Wednesday, October 12, 2022

The very basic flaws in the Fair Student Funding formula

 Below are the comments I made at the Fair Student Funding Task Force session this afternoon.  Though I focused on the issue of class size of course, others contributed critical comments on other aspects for the formula; including the way it provides  extra funding to the specialized high schools despite the fact that their students are among the highest achieving in the city, the manner in which DOE makes cuts to schools via the mid-year adjustment forcing schools to excess teachers after the school year has begun (does  any other school district that uses a weighted student funding system do this?); and the under funding of schools who have to wait for November or beyond for more funding even though their enrollments are higher than projected, including schools that have gotten scores of new migrant students without the staff to teach them; and more.  

Not to mention that the formula insufficiently supports the needs of any students, so any increase in the amount provided to poor students, or those who are homeless or have disabilities would inevitably cut funding from other students, in a zero sum fashion.  A rough transcript of the proceedings is here; more info about the materials and minutes of the Working Group is here.

 If you want to send in comments, you can email ; deadline Oct. 27.  Thanks!


My name is Leonie Haimson and I’m the Executive Director of Class Size Matters.v There are some very basic flaws in in the Fair Student Funding system:

1-      The formula provides insufficient resources to ensure that schools can meet basic student needs – forcing principals to excess staff and cut critical programs and services, as seen from this year’s the budget cuts that have had hugely damaging impacts on most schools.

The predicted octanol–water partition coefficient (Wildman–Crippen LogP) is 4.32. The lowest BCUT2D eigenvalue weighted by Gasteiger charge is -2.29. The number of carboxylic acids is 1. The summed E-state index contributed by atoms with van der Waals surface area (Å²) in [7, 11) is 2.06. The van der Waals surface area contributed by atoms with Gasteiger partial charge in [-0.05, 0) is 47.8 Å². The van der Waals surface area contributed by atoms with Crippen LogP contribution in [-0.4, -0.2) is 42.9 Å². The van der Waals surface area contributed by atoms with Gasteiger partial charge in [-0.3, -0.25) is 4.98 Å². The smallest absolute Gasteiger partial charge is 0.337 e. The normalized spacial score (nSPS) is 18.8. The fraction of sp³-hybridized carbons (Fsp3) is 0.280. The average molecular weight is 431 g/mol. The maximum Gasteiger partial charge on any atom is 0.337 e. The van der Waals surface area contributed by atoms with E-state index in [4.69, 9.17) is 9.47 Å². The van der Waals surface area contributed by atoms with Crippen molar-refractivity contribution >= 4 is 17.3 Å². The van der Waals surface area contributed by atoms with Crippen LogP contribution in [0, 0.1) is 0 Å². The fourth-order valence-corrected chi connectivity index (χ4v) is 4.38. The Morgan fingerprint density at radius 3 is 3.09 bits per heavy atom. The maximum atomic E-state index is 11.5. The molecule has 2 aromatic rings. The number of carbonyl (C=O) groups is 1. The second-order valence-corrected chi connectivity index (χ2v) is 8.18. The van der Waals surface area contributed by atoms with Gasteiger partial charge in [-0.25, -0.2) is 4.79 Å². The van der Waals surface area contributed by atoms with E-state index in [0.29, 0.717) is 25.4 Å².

2-      The formula was designed in 2007 to incentivize principals to maximize class size – which is not only harmful to student learning but also in conflict with new state class size law, recently signed by the Governor. The FSF Taskforce created by the City Council in 2019 surveyed principals, of whom 80% of the identified large class sizes as a consequence of the FSF formula.[1] 

3-      The entire school funding system must be realigned to ensure that schools can meet the new staffing needs mandated by the law. 

4-      Relevant to this issue is how the programs prioritized by successive administrations have been funded separately from the Fair Student Funding and are instead funded on the basis of the need to staff entire classes, rather than individual students, as the previous DOE funding system was designed to do before FSF was introduced.

5-      There is precedent for creating a whole separate allocation system for smaller classes.  In fact, 3K and PreK classes are not subject to the formula.  Instead, schools are funded for an entire 3K and preK class no matter its size, and then capped at 15-18  students, with one classroom teacher  and one classroom paraprofessional. If there are more students per class than these caps, schools receive funding for a whole new class. This is so that they can meet the state law that caps class sizes in these grades. Special education PreK classes are capped at even smaller levels, with additional service providers. [2]

6-      The DOE also provides additional funding outside the formula to each school to “sustain Gifted and Talented (G&T) programs with enrollment lower than 18 students” in grades K-3, though the regular class sizes in these grades can be as large as 25 (in Kindergarten) and 32  ( in grades 1st-3rd.) [3]  This additional funding totaled more than $2.8 million last year and allowed schools to keep gifted classes in some schools as small as six to eight students per class.[4]

 Whether within the flawed FSF system or in a separate school allocation, as currently exists for 3K, preK and gifted classes, this task force should propose the creation of an additional funding mechanism to support and ensure the phase in of smaller classes in grades K-12, at the legally prescribed levels.


[3] This is the language from the FY 2022 School Allocation Memo entitled “Gifted and Talented Supplemental. The FY 2023 SAM has not yet been posted, though the DOE disclosed in a presentation dated May 2022 that they intended to spend $2 million  in federal ARPA funds to expand gifted & talented programming for FY 23.  

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